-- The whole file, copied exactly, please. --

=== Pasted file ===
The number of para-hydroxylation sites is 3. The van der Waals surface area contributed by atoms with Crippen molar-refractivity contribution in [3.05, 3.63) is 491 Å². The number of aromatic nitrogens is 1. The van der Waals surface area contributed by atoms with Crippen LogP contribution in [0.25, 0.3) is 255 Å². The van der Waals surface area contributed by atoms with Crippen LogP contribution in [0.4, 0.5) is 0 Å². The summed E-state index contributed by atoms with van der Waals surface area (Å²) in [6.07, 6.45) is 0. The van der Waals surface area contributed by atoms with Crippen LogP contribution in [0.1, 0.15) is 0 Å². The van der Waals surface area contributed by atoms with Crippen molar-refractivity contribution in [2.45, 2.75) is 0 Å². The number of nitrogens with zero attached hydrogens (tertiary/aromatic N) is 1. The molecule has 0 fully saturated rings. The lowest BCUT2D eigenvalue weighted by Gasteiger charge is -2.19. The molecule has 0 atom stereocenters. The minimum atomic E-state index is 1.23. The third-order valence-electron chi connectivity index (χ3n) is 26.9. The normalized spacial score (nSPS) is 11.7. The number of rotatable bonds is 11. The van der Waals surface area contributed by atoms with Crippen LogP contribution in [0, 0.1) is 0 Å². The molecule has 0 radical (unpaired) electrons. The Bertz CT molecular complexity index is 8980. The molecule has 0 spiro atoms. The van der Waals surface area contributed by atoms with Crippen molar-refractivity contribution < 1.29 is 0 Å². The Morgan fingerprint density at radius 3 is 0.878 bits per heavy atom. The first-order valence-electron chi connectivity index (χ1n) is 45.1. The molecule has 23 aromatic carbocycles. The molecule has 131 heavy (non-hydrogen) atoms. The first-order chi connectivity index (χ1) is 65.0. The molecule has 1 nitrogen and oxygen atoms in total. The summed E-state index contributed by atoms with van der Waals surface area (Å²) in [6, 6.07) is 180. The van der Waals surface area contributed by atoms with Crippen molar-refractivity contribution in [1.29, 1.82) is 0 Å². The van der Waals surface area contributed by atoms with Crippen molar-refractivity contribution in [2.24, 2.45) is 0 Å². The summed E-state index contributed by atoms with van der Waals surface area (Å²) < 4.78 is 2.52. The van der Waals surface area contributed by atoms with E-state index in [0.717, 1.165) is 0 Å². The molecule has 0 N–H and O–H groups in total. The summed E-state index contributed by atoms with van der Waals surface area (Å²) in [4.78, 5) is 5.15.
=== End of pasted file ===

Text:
The number of para-hydroxylation sites is 3. The van der Waals surface area contributed by atoms with Crippen molar-refractivity contribution in [3.05, 3.63) is 491 Å². The number of aromatic nitrogens is 1. The van der Waals surface area contributed by atoms with Crippen LogP contribution in [0.25, 0.3) is 255 Å². The van der Waals surface area contributed by atoms with Crippen LogP contribution in [0.4, 0.5) is 0 Å². The summed E-state index contributed by atoms with van der Waals surface area (Å²) in [6.07, 6.45) is 0. The van der Waals surface area contributed by atoms with Crippen LogP contribution in [0.1, 0.15) is 0 Å². The van der Waals surface area contributed by atoms with Crippen molar-refractivity contribution in [2.45, 2.75) is 0 Å². The number of nitrogens with zero attached hydrogens (tertiary/aromatic N) is 1. The molecule has 0 fully saturated rings. The lowest BCUT2D eigenvalue weighted by Gasteiger charge is -2.19. The molecule has 0 atom stereocenters. The minimum atomic E-state index is 1.23. The third-order valence-electron chi connectivity index (χ3n) is 26.9. The normalized spacial score (nSPS) is 11.7. The number of rotatable bonds is 11. The van der Waals surface area contributed by atoms with Crippen LogP contribution in [0, 0.1) is 0 Å². The molecule has 0 radical (unpaired) electrons. The Bertz CT molecular complexity index is 8980. The molecule has 0 spiro atoms. The van der Waals surface area contributed by atoms with Crippen molar-refractivity contribution < 1.29 is 0 Å². The Morgan fingerprint density at radius 3 is 0.878 bits per heavy atom. The first-order valence-electron chi connectivity index (χ1n) is 45.1. The molecule has 23 aromatic carbocycles. The molecule has 131 heavy (non-hydrogen) atoms. The first-order chi connectivity index (χ1) is 65.0. The molecule has 1 nitrogen and oxygen atoms in total. The summed E-state index contributed by atoms with van der Waals surface area (Å²) in [6, 6.07) is 180. The van der Waals surface area contributed by atoms with Crippen molar-refractivity contribution in [1.29, 1.82) is 0 Å². The van der Waals surface area contributed by atoms with Crippen molar-refractivity contribution in [2.24, 2.45) is 0 Å². The summed E-state index contributed by atoms with van der Waals surface area (Å²) < 4.78 is 2.52. The van der Waals surface area contributed by atoms with E-state index in [0.717, 1.165) is 0 Å². The molecule has 0 N–H and O–H groups in total. The summed E-state index contributed by atoms with van der Waals surface area (Å²) in [4.78, 5) is 5.15.